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Unformatted text preview: Thomas O. Graff University of Arkansas Wal-Mart and Kmart, the two largest American discount retailers, have begun to utilize a supercenter retailing format that combines a full-service grocery store with a discount department store. Supercenters are expected to be the major format for future expansion of each of these firms. The purpose of this paper is to analyze the spatial expansion strategies of each firm for the locations of its supercenters. Wal-Mart is quickly expanding its number of supercenters in modest-sized communities clustered around its grocery distribution centers, especially in Southern states. Conversely, most Super Kmart Centers are located in the suburbs of widely scattered major metropolitan markets, and Kmart has yet to develop a grocery distribution network. Kmart currently has major financial problems that severely restrict the expansion of the Super Kmart Center format. Key Words: Kmart , Wal-Mart , supercenter , diffusion . Introduction D uring the 1990s, major changes have oc- curred in the retailing structure of the United States. The longtime merchandising leader in sales volume, Sears Roebuck and Com- pany, has been surpassed by Wal-Mart Stores, Incorporated. For a short time Kmart Corpora- tion also surpassed Sears sales volume, but Sears has again assumed the position as the second largest retailer in the nation. Long-established retail chains such as Federated, Caldor, Otasco, Ames, Bradlee’s, Jamesway, Montgomery Ward, and even Kmart and Sears have been forced to restructure and downsize. A few of these chains have even faced bankruptcy. In attempts to sur- vive and expand in this environment of intense competition and rapid change, many retailers have started to experiment with new retailing formats. The three leading discount chains, Wal-Mart, Kmart, and Target, emulated successful regional chains by adapting the supercenter format for the highly competitive American retailing envi- ronment of the 1990s. A supercenter is a com- bination discount department and full-service grocery store. The average supercenter of each of these discounters contains about 170,000 sq. ft. (a standard Kmart, Wal-Mart, or Target con- tains about 100,000 sq. ft.) with about a third of the space devoted to groceries. In addition to the standard discount and grocery merchandise, many supercenters include services such as banking, video rental, fast food restaurants, dry cleaning, optical services, portrait studios, hair salons, and income tax preparation (in season). Both Kmart and Wal-Mart have identified the supercenter as the prime format for future ex- pansion. Target is still experimenting with the SuperTarget format and has yet to announce the role of this format in its expansion plans....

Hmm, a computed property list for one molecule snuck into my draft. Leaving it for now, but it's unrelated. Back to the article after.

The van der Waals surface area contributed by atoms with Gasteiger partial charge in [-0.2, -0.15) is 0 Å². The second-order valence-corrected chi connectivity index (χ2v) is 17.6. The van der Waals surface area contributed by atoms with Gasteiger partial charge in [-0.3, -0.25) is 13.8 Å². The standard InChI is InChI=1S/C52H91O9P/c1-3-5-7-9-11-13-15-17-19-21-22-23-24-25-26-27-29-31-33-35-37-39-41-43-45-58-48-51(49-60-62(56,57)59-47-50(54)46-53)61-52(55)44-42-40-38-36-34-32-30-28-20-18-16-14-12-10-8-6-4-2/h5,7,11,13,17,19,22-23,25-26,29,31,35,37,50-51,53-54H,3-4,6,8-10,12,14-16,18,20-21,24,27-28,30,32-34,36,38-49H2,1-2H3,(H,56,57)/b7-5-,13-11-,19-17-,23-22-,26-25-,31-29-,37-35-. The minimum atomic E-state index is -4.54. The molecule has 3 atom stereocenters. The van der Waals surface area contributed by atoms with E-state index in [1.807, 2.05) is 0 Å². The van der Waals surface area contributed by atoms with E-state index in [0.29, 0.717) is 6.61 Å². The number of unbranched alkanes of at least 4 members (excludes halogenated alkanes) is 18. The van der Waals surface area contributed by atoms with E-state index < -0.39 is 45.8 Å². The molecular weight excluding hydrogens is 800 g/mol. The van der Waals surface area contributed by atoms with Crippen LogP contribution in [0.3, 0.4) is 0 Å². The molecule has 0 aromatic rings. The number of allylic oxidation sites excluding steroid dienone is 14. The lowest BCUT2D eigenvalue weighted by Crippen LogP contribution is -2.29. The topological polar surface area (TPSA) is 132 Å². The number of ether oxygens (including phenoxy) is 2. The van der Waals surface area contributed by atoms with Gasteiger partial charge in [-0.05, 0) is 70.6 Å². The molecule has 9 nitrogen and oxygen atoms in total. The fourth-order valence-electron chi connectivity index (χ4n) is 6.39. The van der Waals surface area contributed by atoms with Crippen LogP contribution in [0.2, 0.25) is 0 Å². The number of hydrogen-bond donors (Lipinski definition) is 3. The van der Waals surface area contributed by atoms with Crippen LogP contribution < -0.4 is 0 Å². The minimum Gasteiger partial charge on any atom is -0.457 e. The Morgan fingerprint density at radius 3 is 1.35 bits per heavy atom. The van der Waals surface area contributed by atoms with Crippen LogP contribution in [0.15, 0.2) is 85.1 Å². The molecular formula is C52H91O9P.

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This note was uploaded on 12/05/2010 for the course MATH 1Z04 taught by Professor Childs during the Spring '08 term at McMaster University.
- Spring '08